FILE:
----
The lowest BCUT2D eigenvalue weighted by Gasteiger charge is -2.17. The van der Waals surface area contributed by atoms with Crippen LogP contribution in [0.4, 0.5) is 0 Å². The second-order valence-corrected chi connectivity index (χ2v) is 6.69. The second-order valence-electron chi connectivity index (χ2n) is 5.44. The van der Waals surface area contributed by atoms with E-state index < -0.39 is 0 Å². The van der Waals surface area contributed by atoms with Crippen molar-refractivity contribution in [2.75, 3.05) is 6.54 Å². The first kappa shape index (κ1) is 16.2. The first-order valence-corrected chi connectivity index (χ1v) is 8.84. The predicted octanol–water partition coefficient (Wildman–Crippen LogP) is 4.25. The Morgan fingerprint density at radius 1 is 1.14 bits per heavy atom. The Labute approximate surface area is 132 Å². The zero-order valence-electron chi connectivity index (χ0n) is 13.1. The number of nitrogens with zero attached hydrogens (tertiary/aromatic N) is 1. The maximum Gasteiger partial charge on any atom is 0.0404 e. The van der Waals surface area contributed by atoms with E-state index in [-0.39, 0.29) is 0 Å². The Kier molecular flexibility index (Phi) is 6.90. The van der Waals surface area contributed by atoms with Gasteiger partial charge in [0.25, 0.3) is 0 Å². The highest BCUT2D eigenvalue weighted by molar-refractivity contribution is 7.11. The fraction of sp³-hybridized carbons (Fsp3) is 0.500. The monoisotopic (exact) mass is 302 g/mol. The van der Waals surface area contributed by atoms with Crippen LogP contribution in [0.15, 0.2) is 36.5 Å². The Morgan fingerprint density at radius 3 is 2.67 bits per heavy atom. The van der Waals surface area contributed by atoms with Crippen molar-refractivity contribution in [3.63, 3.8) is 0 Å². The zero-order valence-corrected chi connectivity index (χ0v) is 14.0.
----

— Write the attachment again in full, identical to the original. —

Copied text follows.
The lowest BCUT2D eigenvalue weighted by Gasteiger charge is -2.17. The van der Waals surface area contributed by atoms with Crippen LogP contribution in [0.4, 0.5) is 0 Å². The second-order valence-corrected chi connectivity index (χ2v) is 6.69. The second-order valence-electron chi connectivity index (χ2n) is 5.44. The van der Waals surface area contributed by atoms with E-state index < -0.39 is 0 Å². The van der Waals surface area contributed by atoms with Crippen molar-refractivity contribution in [2.75, 3.05) is 6.54 Å². The first kappa shape index (κ1) is 16.2. The first-order valence-corrected chi connectivity index (χ1v) is 8.84. The predicted octanol–water partition coefficient (Wildman–Crippen LogP) is 4.25. The Morgan fingerprint density at radius 1 is 1.14 bits per heavy atom. The Labute approximate surface area is 132 Å². The zero-order valence-electron chi connectivity index (χ0n) is 13.1. The number of nitrogens with zero attached hydrogens (tertiary/aromatic N) is 1. The maximum Gasteiger partial charge on any atom is 0.0404 e. The van der Waals surface area contributed by atoms with E-state index in [-0.39, 0.29) is 0 Å². The Kier molecular flexibility index (Phi) is 6.90. The van der Waals surface area contributed by atoms with Gasteiger partial charge in [0.25, 0.3) is 0 Å². The highest BCUT2D eigenvalue weighted by molar-refractivity contribution is 7.11. The fraction of sp³-hybridized carbons (Fsp3) is 0.500. The monoisotopic (exact) mass is 302 g/mol. The van der Waals surface area contributed by atoms with Crippen LogP contribution in [0.15, 0.2) is 36.5 Å². The Morgan fingerprint density at radius 3 is 2.67 bits per heavy atom. The van der Waals surface area contributed by atoms with Crippen molar-refractivity contribution in [3.63, 3.8) is 0 Å². The zero-order valence-corrected chi connectivity index (χ0v) is 14.0.